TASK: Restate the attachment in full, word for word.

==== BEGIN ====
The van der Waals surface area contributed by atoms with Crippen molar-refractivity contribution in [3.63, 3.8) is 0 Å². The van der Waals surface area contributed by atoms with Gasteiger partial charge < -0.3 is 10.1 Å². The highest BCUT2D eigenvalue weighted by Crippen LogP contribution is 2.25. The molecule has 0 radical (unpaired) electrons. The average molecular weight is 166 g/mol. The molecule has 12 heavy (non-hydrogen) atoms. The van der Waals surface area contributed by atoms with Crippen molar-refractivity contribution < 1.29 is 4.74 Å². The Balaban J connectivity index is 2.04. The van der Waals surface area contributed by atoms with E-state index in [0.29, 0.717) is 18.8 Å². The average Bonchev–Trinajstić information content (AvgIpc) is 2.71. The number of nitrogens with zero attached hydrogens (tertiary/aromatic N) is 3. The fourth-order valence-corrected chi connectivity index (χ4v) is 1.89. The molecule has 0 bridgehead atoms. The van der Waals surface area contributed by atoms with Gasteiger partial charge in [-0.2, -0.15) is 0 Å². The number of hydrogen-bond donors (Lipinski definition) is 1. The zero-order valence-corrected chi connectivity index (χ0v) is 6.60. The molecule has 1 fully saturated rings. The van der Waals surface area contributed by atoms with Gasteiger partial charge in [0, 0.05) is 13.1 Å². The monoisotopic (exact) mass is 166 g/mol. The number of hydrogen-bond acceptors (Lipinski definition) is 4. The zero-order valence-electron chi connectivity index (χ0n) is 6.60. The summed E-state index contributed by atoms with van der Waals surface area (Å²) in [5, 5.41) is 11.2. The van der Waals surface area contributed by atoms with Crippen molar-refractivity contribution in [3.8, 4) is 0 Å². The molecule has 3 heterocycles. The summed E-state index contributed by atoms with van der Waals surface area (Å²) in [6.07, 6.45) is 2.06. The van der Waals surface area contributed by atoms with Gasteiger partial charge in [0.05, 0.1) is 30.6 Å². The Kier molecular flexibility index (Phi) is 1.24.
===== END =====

The van der Waals surface area contributed by atoms with Crippen molar-refractivity contribution in [3.63, 3.8) is 0 Å². The van der Waals surface area contributed by atoms with Gasteiger partial charge < -0.3 is 10.1 Å². The highest BCUT2D eigenvalue weighted by Crippen LogP contribution is 2.25. The molecule has 0 radical (unpaired) electrons. The average molecular weight is 166 g/mol. The molecule has 12 heavy (non-hydrogen) atoms. The van der Waals surface area contributed by atoms with Crippen molar-refractivity contribution < 1.29 is 4.74 Å². The Balaban J connectivity index is 2.04. The van der Waals surface area contributed by atoms with E-state index in [0.29, 0.717) is 18.8 Å². The average Bonchev–Trinajstić information content (AvgIpc) is 2.71. The number of nitrogens with zero attached hydrogens (tertiary/aromatic N) is 3. The fourth-order valence-corrected chi connectivity index (χ4v) is 1.89. The molecule has 0 bridgehead atoms. The van der Waals surface area contributed by atoms with Gasteiger partial charge in [-0.2, -0.15) is 0 Å². The number of hydrogen-bond donors (Lipinski definition) is 1. The zero-order valence-corrected chi connectivity index (χ0v) is 6.60. The molecule has 1 fully saturated rings. The van der Waals surface area contributed by atoms with Gasteiger partial charge in [0, 0.05) is 13.1 Å². The monoisotopic (exact) mass is 166 g/mol. The number of hydrogen-bond acceptors (Lipinski definition) is 4. The zero-order valence-electron chi connectivity index (χ0n) is 6.60. The summed E-state index contributed by atoms with van der Waals surface area (Å²) in [5, 5.41) is 11.2. The van der Waals surface area contributed by atoms with Crippen molar-refractivity contribution in [3.8, 4) is 0 Å². The molecule has 3 heterocycles. The summed E-state index contributed by atoms with van der Waals surface area (Å²) in [6.07, 6.45) is 2.06. The van der Waals surface area contributed by atoms with Gasteiger partial charge in [0.05, 0.1) is 30.6 Å². The Kier molecular flexibility index (Phi) is 1.24.